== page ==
Shootings in NYC: 250 Victims, Worst June in Decades

Shootings in NYC: 250 Victims, Worst June in Decades
NYPD officers in the Crown Heights neighborhood in Brooklyn, New York City, on June 3, 2020. (Scott Heins/Getty Images)
Petr Svab

The New York Police Department says there were 250 victims of shootings across the city between June 1 and June 28—an increase of nearly 160 percent from the same period last year, and the largest number for that four-week time frame since 1996.

The jump in gun violence comes amid protests and riots sparked by the death of George Floyd, a black man, while he was being arrested in Minneapolis in May. The demonstrations have at times turned violent, fueled by Marxist and anarcho-communist radicals such as Antifa and organizers of Black Lives Matter.

Floyd’s killing put pressure on governments to scale back the use of force by officers and enact other reforms, leading New York Mayor Bill de Blasio to announce plans to cut $1.5 billion in funding from the NYPD, angering the local police union. The City Council agreed on June 30 to reallocate $1 billion from the NYPD budget.
“Even right now, the NYPD doesn’t have enough staffing to shift cops to one neighborhood without making another neighborhood less safe,” Police Benevolent Association President Patrick Lynch said in a June 29 statement.

“We will say it again: the Mayor and the City Council have surrendered the city to lawlessness. Things won’t improve until New Yorkers hold them responsible.”

The budget cut is partly due to revenue shortfall caused by the economic shutdown imposed by the city and state in response to the CCP virus epidemic.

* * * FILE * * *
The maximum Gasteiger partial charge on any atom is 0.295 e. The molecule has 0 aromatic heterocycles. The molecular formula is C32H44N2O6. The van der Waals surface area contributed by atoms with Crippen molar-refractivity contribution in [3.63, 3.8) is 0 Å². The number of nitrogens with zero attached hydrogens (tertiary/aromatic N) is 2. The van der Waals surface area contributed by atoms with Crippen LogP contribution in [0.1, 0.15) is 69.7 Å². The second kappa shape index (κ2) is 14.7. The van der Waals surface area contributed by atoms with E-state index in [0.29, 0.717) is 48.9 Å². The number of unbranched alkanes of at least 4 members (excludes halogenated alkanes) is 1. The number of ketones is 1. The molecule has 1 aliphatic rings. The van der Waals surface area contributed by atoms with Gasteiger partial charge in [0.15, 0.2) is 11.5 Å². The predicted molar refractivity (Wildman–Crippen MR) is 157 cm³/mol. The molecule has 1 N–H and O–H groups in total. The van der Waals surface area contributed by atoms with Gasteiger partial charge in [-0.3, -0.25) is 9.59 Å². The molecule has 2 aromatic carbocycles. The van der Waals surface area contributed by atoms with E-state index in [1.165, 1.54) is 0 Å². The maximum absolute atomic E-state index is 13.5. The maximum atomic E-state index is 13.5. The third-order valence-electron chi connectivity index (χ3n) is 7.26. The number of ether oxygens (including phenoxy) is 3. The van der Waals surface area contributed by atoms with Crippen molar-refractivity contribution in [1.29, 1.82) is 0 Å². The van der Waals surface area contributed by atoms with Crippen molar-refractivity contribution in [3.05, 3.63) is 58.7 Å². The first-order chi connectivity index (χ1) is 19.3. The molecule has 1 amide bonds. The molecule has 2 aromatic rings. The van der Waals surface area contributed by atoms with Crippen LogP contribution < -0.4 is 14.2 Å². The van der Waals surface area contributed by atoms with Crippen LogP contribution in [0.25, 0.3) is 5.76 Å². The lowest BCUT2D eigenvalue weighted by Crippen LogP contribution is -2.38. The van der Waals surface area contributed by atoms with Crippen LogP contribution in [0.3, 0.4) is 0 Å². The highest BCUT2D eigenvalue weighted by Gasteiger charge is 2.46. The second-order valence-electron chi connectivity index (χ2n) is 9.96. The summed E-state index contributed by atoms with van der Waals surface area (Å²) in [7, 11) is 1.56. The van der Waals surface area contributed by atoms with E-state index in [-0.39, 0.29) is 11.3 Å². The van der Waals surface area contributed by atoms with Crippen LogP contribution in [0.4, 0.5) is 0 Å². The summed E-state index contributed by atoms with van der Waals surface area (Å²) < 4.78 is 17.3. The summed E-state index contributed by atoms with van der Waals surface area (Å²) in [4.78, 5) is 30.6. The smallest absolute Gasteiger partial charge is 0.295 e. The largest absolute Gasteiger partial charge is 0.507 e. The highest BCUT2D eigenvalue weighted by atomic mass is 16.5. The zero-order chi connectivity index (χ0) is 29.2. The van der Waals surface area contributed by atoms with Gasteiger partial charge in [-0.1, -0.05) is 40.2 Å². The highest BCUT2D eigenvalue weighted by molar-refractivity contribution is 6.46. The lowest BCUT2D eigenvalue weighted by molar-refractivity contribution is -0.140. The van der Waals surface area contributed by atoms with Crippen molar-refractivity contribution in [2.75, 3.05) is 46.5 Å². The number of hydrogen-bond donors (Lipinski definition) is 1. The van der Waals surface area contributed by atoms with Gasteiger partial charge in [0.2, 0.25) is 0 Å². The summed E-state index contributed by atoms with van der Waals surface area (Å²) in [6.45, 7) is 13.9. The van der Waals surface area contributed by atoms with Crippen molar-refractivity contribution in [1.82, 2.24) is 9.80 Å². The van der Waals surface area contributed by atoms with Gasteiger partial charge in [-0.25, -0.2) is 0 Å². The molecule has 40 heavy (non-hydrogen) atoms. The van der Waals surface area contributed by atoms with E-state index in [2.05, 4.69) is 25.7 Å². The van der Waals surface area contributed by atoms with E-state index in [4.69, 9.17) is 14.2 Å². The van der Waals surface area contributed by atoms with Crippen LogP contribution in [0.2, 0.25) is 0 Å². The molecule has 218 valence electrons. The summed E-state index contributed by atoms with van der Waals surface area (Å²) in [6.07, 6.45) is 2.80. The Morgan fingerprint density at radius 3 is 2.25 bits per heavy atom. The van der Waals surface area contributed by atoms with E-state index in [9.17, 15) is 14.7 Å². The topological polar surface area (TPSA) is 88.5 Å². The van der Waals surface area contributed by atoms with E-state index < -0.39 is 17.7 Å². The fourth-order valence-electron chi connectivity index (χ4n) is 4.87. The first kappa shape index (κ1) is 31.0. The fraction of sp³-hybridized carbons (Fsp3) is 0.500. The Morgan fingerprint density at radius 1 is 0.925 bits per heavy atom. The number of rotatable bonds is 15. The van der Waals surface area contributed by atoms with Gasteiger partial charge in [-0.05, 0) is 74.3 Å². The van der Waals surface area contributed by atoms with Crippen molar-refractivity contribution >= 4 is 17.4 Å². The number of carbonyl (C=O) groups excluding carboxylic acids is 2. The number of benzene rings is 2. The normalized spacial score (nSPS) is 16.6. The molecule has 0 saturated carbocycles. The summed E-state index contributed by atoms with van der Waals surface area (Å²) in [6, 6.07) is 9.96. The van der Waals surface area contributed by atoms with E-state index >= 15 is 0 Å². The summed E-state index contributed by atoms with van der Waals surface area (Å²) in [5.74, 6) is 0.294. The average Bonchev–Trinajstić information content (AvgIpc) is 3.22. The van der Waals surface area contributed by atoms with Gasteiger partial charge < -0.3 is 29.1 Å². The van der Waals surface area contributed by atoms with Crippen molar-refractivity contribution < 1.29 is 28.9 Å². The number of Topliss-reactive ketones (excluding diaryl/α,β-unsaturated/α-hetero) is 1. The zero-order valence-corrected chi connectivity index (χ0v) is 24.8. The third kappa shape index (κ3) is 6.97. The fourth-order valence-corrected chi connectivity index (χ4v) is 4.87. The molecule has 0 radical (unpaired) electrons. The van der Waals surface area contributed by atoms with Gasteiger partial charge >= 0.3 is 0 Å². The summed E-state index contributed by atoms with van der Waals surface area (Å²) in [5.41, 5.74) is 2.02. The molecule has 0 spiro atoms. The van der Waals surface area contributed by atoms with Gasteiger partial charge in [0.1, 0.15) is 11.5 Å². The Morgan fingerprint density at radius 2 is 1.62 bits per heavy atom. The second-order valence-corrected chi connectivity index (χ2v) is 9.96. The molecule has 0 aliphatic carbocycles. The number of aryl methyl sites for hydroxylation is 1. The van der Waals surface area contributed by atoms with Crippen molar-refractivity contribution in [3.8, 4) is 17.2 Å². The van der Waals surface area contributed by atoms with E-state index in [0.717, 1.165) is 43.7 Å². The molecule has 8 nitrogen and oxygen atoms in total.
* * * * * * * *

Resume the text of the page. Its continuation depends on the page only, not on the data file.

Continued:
Officially, gatherings of 10 or more people are still banned in the city, although the local government hasn’t enforced that against protesters; in fact, the mayor and other local politicians have cheered them on.

On June 28, the union posted a video on Twitter of an NYPD car being pelted with what looked like bottles and trash thrown from a crowd in the streets.

“Police officers responding to a shots fired job in Harlem last night were met with this,” the union commented, saying de Blasio and the City Council “should be held responsible for surrendering our city.”

The mayor’s office didn’t immediately respond to a request by The Epoch Times for comment.

The City Council acknowledged in a statement that about $500 million in NYPD funding will de facto only move on paper, such as by moving school safety officers from the NYPD to the Department of Education.

The budget talks have been accompanied by hundreds camping out in protest in City Hall Park and demanding police defunding.

Organizers have called it “Occupy City Hall”—a nod to the 2011 Occupy Wall Street movement a few blocks away in Zuccotti Park.

The group directed its demands—scrawled on colorful placards, a canvass of graffiti, and a massive poster taped over a subway entrance—at de Blasio and Council Speaker Corey Johnson.

“We’ve done different levels of escalation to make sure we’re getting their attention,” said Jonathan Lykes, one of the organizers. “If they defund the police by $1 billion, then we have won—but that’s only our demand this week.”

Rep. Pete King (R-N.Y.) denounced the NYPD cuts.

“Billion $ cut to NYPD Budget is indefensible. Shootings are up. Police do great job. War against cops increases. Main victims will be innocent, hardworking people in minority communities. Time to stand with Men and Women in Blue!!” he said in a July 1 tweet.

For Rep. Alexandria Ocasio-Cortez (D-N.Y.) the cuts don’t go far enough.

“Defunding police means defunding police. It does not mean budget tricks or funny math,” she said in a statement, Fox News reported.
The Associated Press contributed to this report.
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